The Appeal Court of the Ninth Circuit has refused the US government’s request for a lifting of the stay of President Trump’s two ‘travel ban’ Executive Orders.
The Judgment of the Appeal Court of the Ninth Circuit can be read here.
Essentially the Judgment finds that the two Executive Orders are discriminatory notwithstanding the clear language in the second that it is not. It arrives at this conclusion by conflating what are usually considered the two entirely separate questions of visa entry and immigration, the argument being that because the Executive Orders make obtaining US visas by the nationals of the designated countries extremely difficult, that in turn prevents somehow stops them from applying to immigrate to the US, and is therefore discriminatory.
I am not an expert on US immigration law, but personally I find this argument difficult to understand given that the two Executive Orders are supposed to be temporary measures, to be put in effect for national security purposes for only a limited period until tighter visa regulations are introduced. The Appeal Court of the Ninth Circuit rightly points out that that the President has failed to give any indication of the way in which the existing visa regulations are too lax and how this supposedly threatens US national security. However this seems to me a matter within the President’s authority as head of the executive.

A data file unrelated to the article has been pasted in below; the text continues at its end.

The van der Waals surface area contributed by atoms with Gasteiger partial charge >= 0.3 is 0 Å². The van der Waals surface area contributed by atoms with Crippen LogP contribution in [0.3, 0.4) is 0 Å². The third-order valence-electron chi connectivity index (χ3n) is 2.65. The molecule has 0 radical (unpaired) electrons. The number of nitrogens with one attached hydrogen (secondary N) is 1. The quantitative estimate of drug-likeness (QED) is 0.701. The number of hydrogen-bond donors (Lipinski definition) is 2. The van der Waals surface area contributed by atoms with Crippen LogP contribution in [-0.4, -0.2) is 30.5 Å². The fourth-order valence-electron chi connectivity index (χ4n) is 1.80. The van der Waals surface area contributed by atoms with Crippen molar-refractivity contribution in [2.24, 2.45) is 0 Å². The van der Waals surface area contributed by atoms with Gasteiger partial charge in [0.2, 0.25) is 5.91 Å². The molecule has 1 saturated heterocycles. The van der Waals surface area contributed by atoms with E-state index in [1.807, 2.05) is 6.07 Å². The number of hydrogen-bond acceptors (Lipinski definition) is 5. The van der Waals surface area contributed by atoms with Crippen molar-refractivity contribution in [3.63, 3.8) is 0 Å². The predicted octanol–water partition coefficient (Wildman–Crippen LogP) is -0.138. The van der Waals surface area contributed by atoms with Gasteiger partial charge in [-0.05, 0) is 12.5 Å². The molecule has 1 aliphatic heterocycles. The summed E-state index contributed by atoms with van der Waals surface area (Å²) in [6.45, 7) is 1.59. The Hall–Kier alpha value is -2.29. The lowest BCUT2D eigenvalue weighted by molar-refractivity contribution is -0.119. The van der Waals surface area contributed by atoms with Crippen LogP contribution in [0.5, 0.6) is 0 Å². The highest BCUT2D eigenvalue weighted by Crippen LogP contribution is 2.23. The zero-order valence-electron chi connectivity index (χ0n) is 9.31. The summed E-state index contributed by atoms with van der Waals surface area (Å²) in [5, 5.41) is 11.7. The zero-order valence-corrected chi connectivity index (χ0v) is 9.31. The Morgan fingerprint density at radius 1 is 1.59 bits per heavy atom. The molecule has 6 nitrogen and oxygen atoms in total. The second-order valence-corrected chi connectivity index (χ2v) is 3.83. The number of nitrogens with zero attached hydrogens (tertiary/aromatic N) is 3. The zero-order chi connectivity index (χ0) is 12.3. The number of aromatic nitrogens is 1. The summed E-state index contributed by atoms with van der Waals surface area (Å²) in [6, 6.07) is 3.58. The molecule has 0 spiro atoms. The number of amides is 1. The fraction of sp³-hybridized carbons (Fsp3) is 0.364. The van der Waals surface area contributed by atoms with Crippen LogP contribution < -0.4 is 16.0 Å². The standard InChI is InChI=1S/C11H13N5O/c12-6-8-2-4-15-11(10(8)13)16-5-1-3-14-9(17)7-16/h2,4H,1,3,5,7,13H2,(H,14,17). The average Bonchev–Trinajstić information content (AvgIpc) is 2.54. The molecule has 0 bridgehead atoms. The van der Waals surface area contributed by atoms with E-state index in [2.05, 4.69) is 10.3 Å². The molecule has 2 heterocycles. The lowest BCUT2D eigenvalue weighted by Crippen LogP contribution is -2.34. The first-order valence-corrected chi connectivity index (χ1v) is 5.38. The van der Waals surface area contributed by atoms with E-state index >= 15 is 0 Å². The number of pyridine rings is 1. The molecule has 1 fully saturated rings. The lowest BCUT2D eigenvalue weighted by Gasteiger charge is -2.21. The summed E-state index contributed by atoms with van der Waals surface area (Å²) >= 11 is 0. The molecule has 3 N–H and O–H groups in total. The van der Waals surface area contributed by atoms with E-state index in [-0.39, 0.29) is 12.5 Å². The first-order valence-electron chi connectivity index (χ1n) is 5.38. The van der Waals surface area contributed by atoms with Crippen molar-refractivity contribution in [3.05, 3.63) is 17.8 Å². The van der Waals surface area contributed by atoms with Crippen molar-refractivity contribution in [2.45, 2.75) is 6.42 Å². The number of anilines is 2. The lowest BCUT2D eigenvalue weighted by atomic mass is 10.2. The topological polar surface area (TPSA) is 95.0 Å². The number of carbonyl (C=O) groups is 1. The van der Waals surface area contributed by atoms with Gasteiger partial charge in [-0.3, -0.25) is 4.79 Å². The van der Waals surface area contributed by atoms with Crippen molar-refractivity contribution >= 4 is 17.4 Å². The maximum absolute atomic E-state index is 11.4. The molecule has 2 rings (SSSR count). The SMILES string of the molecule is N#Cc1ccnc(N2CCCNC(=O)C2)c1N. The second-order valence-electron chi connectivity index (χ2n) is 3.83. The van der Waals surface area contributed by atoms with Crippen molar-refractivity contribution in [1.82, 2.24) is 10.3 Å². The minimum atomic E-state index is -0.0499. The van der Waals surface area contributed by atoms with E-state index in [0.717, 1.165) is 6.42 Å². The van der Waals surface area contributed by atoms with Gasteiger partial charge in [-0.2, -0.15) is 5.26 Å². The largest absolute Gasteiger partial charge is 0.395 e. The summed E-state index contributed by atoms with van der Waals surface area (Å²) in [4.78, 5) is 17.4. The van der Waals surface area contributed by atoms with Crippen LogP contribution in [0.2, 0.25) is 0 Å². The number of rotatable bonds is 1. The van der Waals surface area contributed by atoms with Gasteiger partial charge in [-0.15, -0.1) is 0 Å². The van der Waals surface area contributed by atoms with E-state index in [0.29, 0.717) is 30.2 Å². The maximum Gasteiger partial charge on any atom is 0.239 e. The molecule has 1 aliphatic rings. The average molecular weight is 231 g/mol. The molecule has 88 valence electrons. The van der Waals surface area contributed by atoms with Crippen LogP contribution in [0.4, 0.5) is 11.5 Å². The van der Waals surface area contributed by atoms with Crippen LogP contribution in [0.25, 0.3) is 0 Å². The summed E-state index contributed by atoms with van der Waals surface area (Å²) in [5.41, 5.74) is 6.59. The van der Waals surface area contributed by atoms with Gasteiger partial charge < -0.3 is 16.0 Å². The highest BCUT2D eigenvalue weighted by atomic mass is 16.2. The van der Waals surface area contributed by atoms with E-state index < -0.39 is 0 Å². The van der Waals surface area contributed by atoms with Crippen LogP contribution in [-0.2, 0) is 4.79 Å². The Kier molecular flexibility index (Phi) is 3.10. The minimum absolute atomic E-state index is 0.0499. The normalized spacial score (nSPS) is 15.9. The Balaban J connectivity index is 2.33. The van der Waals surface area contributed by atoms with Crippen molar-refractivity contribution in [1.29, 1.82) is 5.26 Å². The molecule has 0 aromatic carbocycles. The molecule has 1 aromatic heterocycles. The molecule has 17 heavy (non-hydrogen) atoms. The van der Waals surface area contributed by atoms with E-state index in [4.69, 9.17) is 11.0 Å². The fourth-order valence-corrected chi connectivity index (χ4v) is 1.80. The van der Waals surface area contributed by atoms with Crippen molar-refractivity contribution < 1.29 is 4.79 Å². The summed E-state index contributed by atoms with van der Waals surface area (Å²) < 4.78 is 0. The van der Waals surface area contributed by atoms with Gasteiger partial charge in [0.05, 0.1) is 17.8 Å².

Obviously if he is unable to come up with new visa regulations within the stringent time periods set out in the Executive Orders then it is appropriate for the courts to question his actions. However until that happens I am not sure it is proper for the courts to interfere in the President’s decisions in this way.
In any event, though it should be stressed that the Judgment of the Appeal Court of the Ninth Circuit purely concerns the stay rather than the legality of the Executive Orders themselves, it seems to me that the point has now been finally reached where it is right and proper for the President to take his case to the Supreme Court. Federal Courts in different states have come to completely different views about the two Executive Orders, and it seems to me that the time has now come for the Supreme Court to resolve this question once and for all by having its say.
The statements, views and opinions expressed in this column are solely those of the author and do not necessarily represent those of The Duran.